Indrani Sen: Let us prepare for adblocking and anti-adblocking solutions

24 Oct,2016

By Indrani Sen


The foreword of the FICCI- KPMG Report on Indian Media and Entertainment (M&E) Industry, 2016 said “In 2015, we finally began on a journey that is expected to change the M&E industry in India. A host of changes – many of them already transforming the industry in other countries are gaining traction in India… This new wave of change is likely to fundamentally alter the way content is created, distributed, consumed and monetized in India.” Adblocking on websites is such a change agent which is yet to see high traction by users in India. However, in digitally matured countries it is changing the business economics of publishers and is also threatening to change the core of brand communication.


Earlier in this month, I read an interesting article which described how an adblocking firm’s new move to charge publishers to serve whitelisted ads has created a commotion in the industry.  Eyeo, owner of the adblocking tool Adblock Plus with a significant user base, was already charging publishers like Google, Microsoft and other publishers for getting on to their Acceptable Ads List. They have now created their own network offering to sell access to advertising which has created a controversy in the market place.


The above article prompted me to explore the anti-adblocking measures which are being used currently by publishers to save their digital ad revenue. According to Pagefair and Adobe Report quoted in, adblockers have grown at an astonishing rate, increasing from 20 million users in 2009 to 200 million in 2015. From Q2 of 2014 to Q2 of 2015, they grew by 41%, adding more than 50 million new users. Historically the problem was confined to desktop and laptops, but now it has spread into mobile users. Various researches done by publishers and other research organizations seem to indicate that native ads and sponsored articles have better chance of survival against the onslaught of adblockers than the standard ads. This article is a must0read for Indian publishers as it cites screenshots of publication websites before and after adblocking showing effectiveness of sponsored articles and native advertising.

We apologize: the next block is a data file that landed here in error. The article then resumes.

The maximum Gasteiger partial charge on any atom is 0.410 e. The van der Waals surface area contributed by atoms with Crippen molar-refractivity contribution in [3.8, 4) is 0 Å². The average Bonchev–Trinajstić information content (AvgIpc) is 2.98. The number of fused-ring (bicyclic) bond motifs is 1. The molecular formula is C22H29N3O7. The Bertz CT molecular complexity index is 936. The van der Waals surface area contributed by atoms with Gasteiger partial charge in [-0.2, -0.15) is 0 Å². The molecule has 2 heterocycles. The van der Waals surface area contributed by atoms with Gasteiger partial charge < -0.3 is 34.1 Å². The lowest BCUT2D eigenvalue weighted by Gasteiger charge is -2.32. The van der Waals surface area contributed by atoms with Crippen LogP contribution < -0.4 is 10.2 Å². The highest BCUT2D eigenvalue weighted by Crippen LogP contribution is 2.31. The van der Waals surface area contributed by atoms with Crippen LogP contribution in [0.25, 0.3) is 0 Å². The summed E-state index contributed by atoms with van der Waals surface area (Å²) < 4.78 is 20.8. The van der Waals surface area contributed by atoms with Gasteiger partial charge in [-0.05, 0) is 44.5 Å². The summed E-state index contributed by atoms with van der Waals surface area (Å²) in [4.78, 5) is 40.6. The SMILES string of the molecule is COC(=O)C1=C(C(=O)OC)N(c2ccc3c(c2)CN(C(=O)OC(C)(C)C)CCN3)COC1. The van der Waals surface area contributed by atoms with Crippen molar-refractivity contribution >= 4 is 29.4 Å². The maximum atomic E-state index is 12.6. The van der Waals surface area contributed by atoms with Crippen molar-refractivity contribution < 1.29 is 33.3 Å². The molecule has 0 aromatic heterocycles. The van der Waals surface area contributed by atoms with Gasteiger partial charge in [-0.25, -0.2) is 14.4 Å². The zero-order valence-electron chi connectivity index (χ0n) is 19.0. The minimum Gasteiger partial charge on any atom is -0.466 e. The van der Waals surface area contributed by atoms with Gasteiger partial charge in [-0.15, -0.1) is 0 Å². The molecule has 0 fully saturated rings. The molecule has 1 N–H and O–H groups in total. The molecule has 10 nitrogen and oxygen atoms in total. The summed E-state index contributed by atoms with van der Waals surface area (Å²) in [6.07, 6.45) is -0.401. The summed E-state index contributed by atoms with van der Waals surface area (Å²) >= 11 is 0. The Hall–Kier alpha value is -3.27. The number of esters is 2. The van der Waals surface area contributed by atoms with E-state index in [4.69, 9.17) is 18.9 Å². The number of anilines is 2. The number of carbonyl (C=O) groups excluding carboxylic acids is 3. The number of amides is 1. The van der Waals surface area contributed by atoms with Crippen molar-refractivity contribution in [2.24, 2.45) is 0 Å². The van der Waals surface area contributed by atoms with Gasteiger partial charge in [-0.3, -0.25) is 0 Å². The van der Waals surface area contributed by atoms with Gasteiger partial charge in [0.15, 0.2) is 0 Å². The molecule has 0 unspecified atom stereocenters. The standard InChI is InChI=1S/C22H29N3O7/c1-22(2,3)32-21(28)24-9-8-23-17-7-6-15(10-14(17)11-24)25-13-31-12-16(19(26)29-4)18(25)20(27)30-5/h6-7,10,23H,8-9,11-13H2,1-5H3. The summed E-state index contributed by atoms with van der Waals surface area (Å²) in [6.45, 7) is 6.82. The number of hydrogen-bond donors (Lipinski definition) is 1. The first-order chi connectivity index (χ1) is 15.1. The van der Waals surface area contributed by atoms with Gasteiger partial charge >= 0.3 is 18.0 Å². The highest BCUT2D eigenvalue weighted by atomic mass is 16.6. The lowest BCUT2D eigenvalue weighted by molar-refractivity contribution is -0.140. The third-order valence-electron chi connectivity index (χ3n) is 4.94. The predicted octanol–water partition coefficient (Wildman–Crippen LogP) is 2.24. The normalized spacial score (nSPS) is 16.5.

In another article published earlier this year, Rhiannon Young criticised the anti-adblocking approach adopted by Forbes and prescribes other measures. Forbes does not allow their audience access to their content unless they turn off their adblocker or whitelist Forbes. Young suggested that instead of such a heavy-handed approach, publishers should try having a conversation with their audience, Pay wall/ Freemium model, work with an adblocking software and advertisers for creating acceptable ads, pay adblocking companies for whitelisting the publication, focus on native advertising and sponsored content. In response to Young,   Søren Fuhrjan suggested that publishers should move to a two-way communication with their audience instead of the current one-way (read-only) communication. This may create a hybrid publishing website which will be partially content-driven and partially social media-driven.


A rising crop of startup organisations, Pagefair, Source Point, Secret Media, Uponit, etc., have stated providing anti-adblocking solutions to publishers for protecting their most viable business model based on ad revenue. These organisations aim to provide ways for bypassing adblockers or tracking protection, but their business models are yet to stabilise. This could become a cat-and-mouse game with the adblockers coming up with technically superior versions which cannot be bypassed by the anti-adblocker tools.


By the time Indian publishers get their act together in digital publishing and its business economics, they will be simultaneously hit by a tsunami of adblocking tools along with anti-adblocking tools.  So, the publishers and the agencies need to prepare in advance for safe guarding their digital ad revenue stream. The advertisers need to learn about native advertising and researchers need to come up with special matrix to measure the effectiveness of such advertising. Finally, the industry needs to prepare ethical standards for sponsored content and native advertising.
Indrani Sen is a veteran media agency and marketing services professional. She is currently an Independent Consultant and Adjunct Professor, Media Management at Symbiosis Institute of Media & Communication, Pune. The views expressed here are her own. 

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